'O Mio Babbino Caro' Lyrics and Translation

From Puccini's 'Gianni Schicchi' Opera (1918)

Olga Makarina performing 'O mio babbino caro' from 'Gianni Schicchi.'
Hiroyuki Ito/Hulton Archive/Getty Images

Most opera fans will recognize "O Mio Babbino Caro" as one of the most popular soprano arias. Written by the Italian composer Giacomo Puccini, the aria appears in 1918's "Gianni Schicchi." This one-act opera, Puccini's only comedy, was inspired by Dante's epic poem "The Divine Comedy," and it tells the story of Gianni Schicchi, a man who lived in 13th-century Florence, Italy.

Dramatic Context

In Puccini's opera, Schicchi is consigned to hell for having impersonated a dead nobleman in order to steal his fortune. "O Mio Babbino Caro" is sung near the beginning of the performance, after relatives of the wealthy Buoso Donati gather around his bed to mourn his passing. In fact, they are only there to figure out to whom he has left his great fortune.

A rumor spreads that instead of leaving his accumulated wealth to his family, Donati is giving his entire fortune to the church. The family panics and begins frantically searching for Donati's will. Rinuccio, whose mother is Buoso Donati's cousin, finds the will but refuses to share its contents with any of his relatives.

Confident that he has been left a large sum of money, Rinuccio asks his aunt to allow him to marry Laurette, the love of his life and the daughter of Gianni Schicchi. His aunt tells him that as long as he has received an inheritance, she will allow him to marry Lauretta. Rinuccio happily sends a message inviting Lauretta and Gianni Schicchi to come to Donati's house. Then Rinuccio begins to read the will.

He is suprised to find out that he will not be becoming a rich man. Instead, Rinuccio learns that Donati's entire fortune will be bequeathed to a monastery. He is distraught, as this means he won't be allowed to marry Lauretta as his aunt promised. When Lauretta and Gianni Schicchi arrive, Rinuccio begs Gianni to help him regain Donati's fortune so that he may wed his beloved.

Rinuccio's family scoffs at the idea and begins arguing with Gianni Schicchi. Schicchi decides they are not worth helping, but Lauretta begs her father to reconsider by singing "O Mio Babbino Caro." In the lyrics, she declares that if she cannot be with Rinuccio she would rather throw herself into the Arno River and drown.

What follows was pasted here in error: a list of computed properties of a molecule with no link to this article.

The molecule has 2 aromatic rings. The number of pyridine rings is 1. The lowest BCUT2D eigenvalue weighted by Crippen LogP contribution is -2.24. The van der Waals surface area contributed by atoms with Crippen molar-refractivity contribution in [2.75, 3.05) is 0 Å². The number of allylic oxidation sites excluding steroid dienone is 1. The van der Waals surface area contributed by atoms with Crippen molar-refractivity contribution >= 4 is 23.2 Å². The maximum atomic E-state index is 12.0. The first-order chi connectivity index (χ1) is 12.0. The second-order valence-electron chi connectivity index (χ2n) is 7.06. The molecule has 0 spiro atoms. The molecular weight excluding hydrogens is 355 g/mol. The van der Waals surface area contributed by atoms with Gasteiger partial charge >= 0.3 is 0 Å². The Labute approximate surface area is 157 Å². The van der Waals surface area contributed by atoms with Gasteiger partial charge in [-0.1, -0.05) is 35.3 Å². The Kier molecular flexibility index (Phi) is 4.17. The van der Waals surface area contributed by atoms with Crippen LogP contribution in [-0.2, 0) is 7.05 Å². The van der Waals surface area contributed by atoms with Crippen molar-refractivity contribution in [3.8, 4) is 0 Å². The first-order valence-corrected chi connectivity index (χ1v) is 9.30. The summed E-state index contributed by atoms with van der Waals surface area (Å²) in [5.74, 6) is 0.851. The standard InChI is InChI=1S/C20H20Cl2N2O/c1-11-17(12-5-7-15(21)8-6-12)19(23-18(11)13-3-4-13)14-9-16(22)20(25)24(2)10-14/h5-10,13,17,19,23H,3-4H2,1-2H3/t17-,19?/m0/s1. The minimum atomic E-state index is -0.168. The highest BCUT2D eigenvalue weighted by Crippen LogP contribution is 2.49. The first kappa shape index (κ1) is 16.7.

Italian Lyrics

O mio babbino caro,
mi piace, è bello bello,
vo’andare in Porta Rossa
a comperar l’anello!
Si, si, ci voglio andare!
E se l’amassi indarno,
andrei sul Ponte Vecchio
ma per buttarmi in Arno!
Mi struggo e mi tormento,
O Dio! Vorrei morir!
Babbo, pietà, pietà!
Babbo, pietà, pietà!

English Translation

Oh my dear father,
I like him, he is very handsome.
I want to go to Porta Rossa
to buy the ring!
Yes, yes, I want to go there!
And if my love were in vain,
I would go to Ponte Vecchio
and throw myself in the Arno!
I am pining and I am tormented,
Oh God! I would want to die!
Daddy, have mercy, have mercy!
Daddy, have mercy, have mercy!

At the song's conclusion, Schicchi conspires to hide Donati's body, impersonate the dead man, and rewrite the will so that the riches are given to Rinuccio instead of the church. Schicchi pulls off the scheme despite protests from the dead man's relatives. Now a wealthy man, Rinuccio is free to wed his beloved Lauretta.

The sight of the two lovers together so moves Schicchi that he turns to the audience to address them directly. He may be condemned to hell for his acts, he sings, but the punishment is worth it for the satisfaction of bringing the two lovers together. As the opera concludes, Schicchi seeks forgiveness, asking those in attendance to recognize the "extenuating circumstances."

Notable Performances

"O Mio Babbino Caro" is one of the most popular soprano arias in the history of opera and one whose melody is likely to get stuck in your head. There are hundreds if not thousands of videos and recordings of "O Mio Babbino Caro" available online, including performances by Sarah Brightman, Anna Netrebko, and Kathleen Battle.

One of the most famous renditions of the aria is by Dame Joan Hammond, whose recording was a bestseller. Montserrat Caballé recorded her own highly emotional version, as did Maria Callas.